PHI3005 : Knowledge, Power and Desire
- Offered for Year: 2017/18
- Module Leader(s): Dr Sinead Murphy
- Owning School: Philosophical Studies & Combined Honours
- Teaching Location: Newcastle City Campus
|Semester 1 Credit Value:||10|
|Semester 2 Credit Value:||10|
This module introduces students to influential Enlightenment conceptions of ‘knowledge,’ in particular to the relation between these conceptions and scientific rationality, and to their persistence in contemporary tacit assumptions about what it is to ‘know.’ By means of a critical examination of two philosophical accounts of the interconnection between forms of knowledge and networks of power and desire, and of the critical methodology most appropriate to this interconnection, students are enabled to analyse and to challenge the ways in which the human and natural sciences have operated, and continue to operate, in shifting historical configurations.
Outline Of Syllabus
|Scheduled Learning And Teaching Activities||Lecture||20||1:00||20:00||N/A|
|Guided Independent Study||Assessment preparation and completion||60||1:00||60:00||Preparation and completion of essays|
|Scheduled Learning And Teaching Activities||Small group teaching||20||1:00||20:00||Seminars|
|Guided Independent Study||Independent study||1||100:00||100:00||Review and reflect upon lecture and other source material and prepare for small group teaching|
Teaching Rationale And Relationship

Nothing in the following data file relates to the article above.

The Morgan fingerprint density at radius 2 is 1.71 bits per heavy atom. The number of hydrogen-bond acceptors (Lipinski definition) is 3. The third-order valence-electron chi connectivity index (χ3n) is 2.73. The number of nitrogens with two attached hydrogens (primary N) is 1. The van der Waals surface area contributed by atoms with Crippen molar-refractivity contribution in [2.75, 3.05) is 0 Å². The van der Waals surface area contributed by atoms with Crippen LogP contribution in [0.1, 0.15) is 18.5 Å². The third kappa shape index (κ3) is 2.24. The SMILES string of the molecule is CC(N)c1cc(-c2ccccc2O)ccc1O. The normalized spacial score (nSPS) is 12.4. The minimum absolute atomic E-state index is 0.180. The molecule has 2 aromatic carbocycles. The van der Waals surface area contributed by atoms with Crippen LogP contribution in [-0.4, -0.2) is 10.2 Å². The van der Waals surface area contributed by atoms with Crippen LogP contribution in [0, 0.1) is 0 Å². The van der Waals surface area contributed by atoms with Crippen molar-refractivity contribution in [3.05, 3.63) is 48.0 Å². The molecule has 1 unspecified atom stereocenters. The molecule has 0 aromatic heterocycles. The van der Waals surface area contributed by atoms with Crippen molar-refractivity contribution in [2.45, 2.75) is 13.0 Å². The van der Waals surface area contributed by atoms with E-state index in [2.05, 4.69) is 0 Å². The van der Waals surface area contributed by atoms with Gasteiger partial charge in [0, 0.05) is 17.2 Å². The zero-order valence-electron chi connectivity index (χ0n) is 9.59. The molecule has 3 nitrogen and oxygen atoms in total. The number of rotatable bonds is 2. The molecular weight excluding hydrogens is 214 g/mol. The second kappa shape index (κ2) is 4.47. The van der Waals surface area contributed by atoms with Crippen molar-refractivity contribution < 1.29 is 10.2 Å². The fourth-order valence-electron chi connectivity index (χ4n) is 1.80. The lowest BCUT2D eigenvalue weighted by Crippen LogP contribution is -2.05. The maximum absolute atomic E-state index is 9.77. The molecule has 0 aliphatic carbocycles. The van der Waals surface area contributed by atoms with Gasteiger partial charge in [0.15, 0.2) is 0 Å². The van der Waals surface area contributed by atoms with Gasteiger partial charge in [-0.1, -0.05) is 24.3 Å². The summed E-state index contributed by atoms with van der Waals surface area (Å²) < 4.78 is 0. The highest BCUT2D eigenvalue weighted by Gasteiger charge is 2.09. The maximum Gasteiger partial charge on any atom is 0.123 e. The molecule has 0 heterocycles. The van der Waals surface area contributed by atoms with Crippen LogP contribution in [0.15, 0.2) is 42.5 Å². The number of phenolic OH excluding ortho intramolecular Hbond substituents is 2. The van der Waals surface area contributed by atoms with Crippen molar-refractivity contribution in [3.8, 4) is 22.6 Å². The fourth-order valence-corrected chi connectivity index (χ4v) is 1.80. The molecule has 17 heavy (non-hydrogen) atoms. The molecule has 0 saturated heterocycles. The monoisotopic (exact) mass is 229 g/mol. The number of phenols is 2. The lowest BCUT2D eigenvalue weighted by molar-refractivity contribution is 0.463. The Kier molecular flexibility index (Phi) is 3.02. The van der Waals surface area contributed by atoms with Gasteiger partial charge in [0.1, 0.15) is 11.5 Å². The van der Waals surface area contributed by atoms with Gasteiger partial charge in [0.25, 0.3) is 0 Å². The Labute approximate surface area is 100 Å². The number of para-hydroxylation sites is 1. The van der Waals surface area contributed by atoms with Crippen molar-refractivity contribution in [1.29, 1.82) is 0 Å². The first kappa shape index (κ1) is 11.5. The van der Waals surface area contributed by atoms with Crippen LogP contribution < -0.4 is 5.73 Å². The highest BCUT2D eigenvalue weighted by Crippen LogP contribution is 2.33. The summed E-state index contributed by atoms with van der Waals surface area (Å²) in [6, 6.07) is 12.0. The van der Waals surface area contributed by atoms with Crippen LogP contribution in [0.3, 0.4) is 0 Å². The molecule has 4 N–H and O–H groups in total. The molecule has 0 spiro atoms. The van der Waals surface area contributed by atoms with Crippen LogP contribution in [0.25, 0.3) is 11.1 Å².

Lectures introduce students to: key concepts and methods relevant to the interconnection of knowledge, power, and desire; the implications of this interconnection for influential paradigms of knowledge; an analysis of the nature and dominance of scientific rationality. The seminar format facilitates students’ exposure to the historico-philosophical methods of analysis at work, and begins the students’ development of skills in the identification and application of these methods. Reading and reflection on the course texts takes place during private study hours.
The format of resits will be determined by the Board of Examiners
Assessment Rationale And Relationship
The essays test the ability to think creatively, self-critically and independently as well as managing one’s own work to set time limits. This assessment method also gauges the students’ ability to move between generalisation and appropriately detailed discussion, to cite relevant texts and interpret them adequately, to discover examples in support of or to challenge a position, and to distinguish between relevant and irrelevant considerations.
Students are assessed on their ability to clearly articulate the nature of the historico-philosophical methods introduced on the course, and on their capacity to submit those methods to a critical discussion that takes account both of their philosophical commitments and of their concrete application to contemporary scientific categories and practices of knowledge.